2:45 p.m., JAN. 28: Metro-North's Wassaic, New Canaan, Danbury and Waterbury branches suspended... Trains will run hourly on the Hudson, Harlem and New Haven Lines.
2:30 p.m., JAN. 28: New York City’s Department of Sanitation issued a snow alert, which takes effect Friday at 4 p.m. and continues through 7 a.m. Sunday. Pretreating of roadways began Friday morning, with salt spreaders, brine and liquid pretreatment all part of the rollout. More than 2,000 plows will be at the ready.
Gov. Kathy Hochul declared a state of emergency for the entire state of New York beginning at 8 p.m. Friday. She said rapid snowfall rates and strong winds will make for “very treacherous” conditions and urged New Yorkers to stay off roads.
Jackie Bray, commissioner for the New York state Division of Homeland Security and Emergency Services, said the Emergency Operations Center has been activated.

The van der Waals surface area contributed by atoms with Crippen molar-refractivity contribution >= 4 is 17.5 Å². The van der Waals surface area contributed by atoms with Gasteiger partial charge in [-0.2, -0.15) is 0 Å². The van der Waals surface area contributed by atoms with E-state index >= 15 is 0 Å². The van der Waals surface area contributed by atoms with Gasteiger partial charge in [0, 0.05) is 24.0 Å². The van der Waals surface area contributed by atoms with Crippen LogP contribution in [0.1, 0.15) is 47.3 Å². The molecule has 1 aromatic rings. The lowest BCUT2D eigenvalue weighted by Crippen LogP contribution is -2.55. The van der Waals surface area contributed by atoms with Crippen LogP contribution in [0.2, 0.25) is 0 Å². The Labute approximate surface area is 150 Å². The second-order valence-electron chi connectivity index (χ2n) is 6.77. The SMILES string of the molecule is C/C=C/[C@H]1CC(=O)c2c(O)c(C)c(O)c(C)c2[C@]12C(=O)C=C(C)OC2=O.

The state police will increase patrols, particularly on Long Island roadways, Bray said. State parks on Long Island will also close Saturday as a precaution.
MTA officials confirmed that the Long Island Rail Road be suspended by 8 a.m. Saturday, with the goal to reopen the following day.
“The LIRR is about to take what is sure to be the biggest hit this weekend of the MTA operations,” Lieber said. “We are preparing to suspend service early [Saturday] morning during the worst of the storm.”
12 p.m., Jan. 28: Gov. Phil Murphy declared a state of emergency starting at 5 p.m. Friday and said New Jersey is preparing for a “significant statewide snow event.”
Murphy said the state is also putting in place a commercial vehicle travel restriction, which also starts at 5 p.m. The governor warned against unnecessary travel and of the potential for widespread power outages, saying his office had been in touch with the state’s largest power providers.